Thursday, May 08, 2014
A Taxonomy of Trolls
I want to start with a little story - I'm at an academic roundtable in the land of the snowbird, so please don't take offense. Everyone knows that old people drive slowly. They keep young, vibrant folks from getting to where they want to get to, clogging up the roads with their big old cars. No one would argue that this is a problem that needs to be solved, so let's pass laws to get these old people off the road, right?
The legislators propose a set of laws to fix the problem:
1) Old people are no longer permitted to drive; and
2) Because it isn't easy to identify an old person without looking at who is driving, any person driving a late model Lincoln Towncar or any similar type vehicle is also prohibited from driving.
3) There is an exception for old people who are driving to work at soup kitchens or other charitable activities are allowed to drive, no matter how slowly and even if they impede the driving of other people.
If you don't see any problems with this story, then you're probably OK with the pending patent troll reform bills...but I'm not.
Patent troll legislation looks an awful lot like the laws above. Patent trolls purportedly get in the way of companies that are making and selling stuff, most egregiously by bringing nuisance litigation suits or sending fraudulent cease and desist demand letters. To deter this trollish behavior, many reform provisions have been proposed. By way of analogy to the old person driver laws above, if you don't make something, you are a patent troll subject to any number of limitations on your behaviors. If we can't tell whether you make something, you are a patent troll subject to said limitations. There are some people who don't make things, like universities; however, we like them, so they aren't subject to the limitations.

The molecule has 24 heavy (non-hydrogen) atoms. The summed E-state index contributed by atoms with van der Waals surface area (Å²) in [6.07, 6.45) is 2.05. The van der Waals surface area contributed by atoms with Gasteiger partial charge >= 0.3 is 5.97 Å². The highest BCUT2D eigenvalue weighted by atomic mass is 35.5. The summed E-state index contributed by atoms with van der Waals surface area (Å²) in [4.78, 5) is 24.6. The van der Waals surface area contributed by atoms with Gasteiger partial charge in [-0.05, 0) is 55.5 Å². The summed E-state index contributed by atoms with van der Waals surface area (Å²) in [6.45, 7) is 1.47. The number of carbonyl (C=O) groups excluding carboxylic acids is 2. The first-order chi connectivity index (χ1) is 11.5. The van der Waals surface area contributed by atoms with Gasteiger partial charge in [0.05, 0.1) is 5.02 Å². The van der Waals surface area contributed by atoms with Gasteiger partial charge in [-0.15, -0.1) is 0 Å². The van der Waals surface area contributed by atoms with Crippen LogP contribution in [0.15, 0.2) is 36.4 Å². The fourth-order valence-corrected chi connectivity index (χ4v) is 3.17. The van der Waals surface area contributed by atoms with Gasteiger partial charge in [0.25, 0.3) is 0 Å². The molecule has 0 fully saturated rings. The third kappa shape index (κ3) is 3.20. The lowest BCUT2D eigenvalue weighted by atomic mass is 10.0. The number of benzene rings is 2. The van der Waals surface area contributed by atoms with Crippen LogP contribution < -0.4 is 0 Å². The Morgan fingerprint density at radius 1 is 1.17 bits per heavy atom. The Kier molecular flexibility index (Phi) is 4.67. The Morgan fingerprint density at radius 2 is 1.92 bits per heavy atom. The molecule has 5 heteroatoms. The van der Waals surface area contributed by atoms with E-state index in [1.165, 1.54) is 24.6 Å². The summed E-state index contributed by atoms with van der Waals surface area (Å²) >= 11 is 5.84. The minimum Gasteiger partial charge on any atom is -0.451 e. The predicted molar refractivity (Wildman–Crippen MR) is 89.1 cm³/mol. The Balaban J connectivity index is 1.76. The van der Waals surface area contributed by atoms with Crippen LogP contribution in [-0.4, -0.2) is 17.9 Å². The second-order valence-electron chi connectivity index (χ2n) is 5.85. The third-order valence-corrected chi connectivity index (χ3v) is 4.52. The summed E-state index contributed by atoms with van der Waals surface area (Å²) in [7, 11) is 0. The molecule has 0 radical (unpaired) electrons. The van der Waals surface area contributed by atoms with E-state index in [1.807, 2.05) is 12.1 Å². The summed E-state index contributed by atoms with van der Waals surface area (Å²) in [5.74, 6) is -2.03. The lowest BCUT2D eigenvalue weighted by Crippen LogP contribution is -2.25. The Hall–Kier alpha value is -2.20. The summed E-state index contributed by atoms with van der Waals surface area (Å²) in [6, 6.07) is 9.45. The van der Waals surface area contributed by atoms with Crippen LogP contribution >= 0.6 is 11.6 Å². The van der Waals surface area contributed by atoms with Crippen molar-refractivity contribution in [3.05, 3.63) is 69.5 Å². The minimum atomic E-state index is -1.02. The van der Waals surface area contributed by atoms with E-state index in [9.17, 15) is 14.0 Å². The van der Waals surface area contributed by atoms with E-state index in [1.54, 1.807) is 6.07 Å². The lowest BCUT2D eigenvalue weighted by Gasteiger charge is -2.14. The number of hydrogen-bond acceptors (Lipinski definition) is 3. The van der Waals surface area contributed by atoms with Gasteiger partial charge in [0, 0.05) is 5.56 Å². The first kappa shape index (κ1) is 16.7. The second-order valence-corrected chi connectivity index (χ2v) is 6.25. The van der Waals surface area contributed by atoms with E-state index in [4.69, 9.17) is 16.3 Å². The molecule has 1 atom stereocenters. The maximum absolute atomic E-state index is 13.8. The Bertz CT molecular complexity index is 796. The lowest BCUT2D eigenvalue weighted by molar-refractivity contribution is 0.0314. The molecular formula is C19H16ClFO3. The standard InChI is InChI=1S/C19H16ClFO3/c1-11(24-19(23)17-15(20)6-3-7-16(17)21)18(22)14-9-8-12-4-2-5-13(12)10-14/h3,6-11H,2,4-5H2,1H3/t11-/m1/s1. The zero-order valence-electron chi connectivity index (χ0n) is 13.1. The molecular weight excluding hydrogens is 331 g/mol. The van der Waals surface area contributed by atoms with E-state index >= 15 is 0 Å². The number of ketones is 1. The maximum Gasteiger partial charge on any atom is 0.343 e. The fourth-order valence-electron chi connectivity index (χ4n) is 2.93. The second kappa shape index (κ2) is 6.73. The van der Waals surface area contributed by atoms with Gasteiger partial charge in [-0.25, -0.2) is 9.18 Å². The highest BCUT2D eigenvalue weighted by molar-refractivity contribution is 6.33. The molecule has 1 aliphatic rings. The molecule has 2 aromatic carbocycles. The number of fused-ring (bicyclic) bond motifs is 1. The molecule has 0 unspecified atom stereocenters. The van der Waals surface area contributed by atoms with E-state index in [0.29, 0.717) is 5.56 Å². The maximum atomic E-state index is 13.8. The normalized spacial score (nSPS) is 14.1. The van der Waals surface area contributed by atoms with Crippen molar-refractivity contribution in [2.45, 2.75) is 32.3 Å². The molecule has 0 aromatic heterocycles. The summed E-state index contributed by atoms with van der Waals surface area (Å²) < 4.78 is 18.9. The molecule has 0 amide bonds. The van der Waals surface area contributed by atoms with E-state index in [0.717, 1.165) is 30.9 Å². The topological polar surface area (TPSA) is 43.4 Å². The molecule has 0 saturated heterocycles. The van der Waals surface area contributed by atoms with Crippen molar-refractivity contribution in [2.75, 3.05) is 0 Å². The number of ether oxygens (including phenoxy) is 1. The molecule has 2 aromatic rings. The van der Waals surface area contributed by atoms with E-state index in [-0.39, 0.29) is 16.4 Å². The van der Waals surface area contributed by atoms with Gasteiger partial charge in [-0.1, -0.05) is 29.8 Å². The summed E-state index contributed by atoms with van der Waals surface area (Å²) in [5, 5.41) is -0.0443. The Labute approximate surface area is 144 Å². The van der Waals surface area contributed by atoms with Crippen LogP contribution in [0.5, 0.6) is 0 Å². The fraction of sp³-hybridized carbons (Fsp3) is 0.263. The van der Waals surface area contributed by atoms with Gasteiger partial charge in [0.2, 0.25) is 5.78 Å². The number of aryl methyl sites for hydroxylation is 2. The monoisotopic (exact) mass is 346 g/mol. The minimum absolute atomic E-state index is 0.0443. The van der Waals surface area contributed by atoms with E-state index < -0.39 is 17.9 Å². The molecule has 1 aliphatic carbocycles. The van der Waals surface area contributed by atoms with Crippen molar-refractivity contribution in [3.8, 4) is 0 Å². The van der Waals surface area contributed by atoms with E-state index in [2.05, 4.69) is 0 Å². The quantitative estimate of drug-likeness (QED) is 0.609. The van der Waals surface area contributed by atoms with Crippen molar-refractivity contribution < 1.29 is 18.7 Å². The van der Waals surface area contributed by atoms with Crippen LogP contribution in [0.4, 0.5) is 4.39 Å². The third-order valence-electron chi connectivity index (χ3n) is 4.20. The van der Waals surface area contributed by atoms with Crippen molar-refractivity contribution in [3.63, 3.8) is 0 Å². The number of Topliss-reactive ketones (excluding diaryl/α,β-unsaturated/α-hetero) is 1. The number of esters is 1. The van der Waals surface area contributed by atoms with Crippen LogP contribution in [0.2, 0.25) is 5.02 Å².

What's going on here can be attributed to cognitive biases - most prominently, the stereotyping or grouping bias, whereby certain characteristics are imputed to a group without regard to individual differences among the members of the group. Although the term "cognitive biases" usually carries negative connotations, cognitive biases actually help us get through life in an age when we are constantly bombarded with information - so much information that it is not possible to process it all. So instead of simply giving up, our brains use various heuristics and cognitive biases to lump the information and process it quickly.
Similarly, it is very difficult to craft legislation that can take into account all possible information - and so legislators need to take shortcuts and create groupings. But pending patent troll reform is simply too broad and ignores the fact that many of the behaviors that are driving the legislation are not captured by the stereotypical definition of patent troll. There are old people who drive fast (and young people who drive slow and impede traffic). And there are companies that do not make things that do not engage in the harmful behavior (and companies that make things and also file nuisance lawsuits, etc.).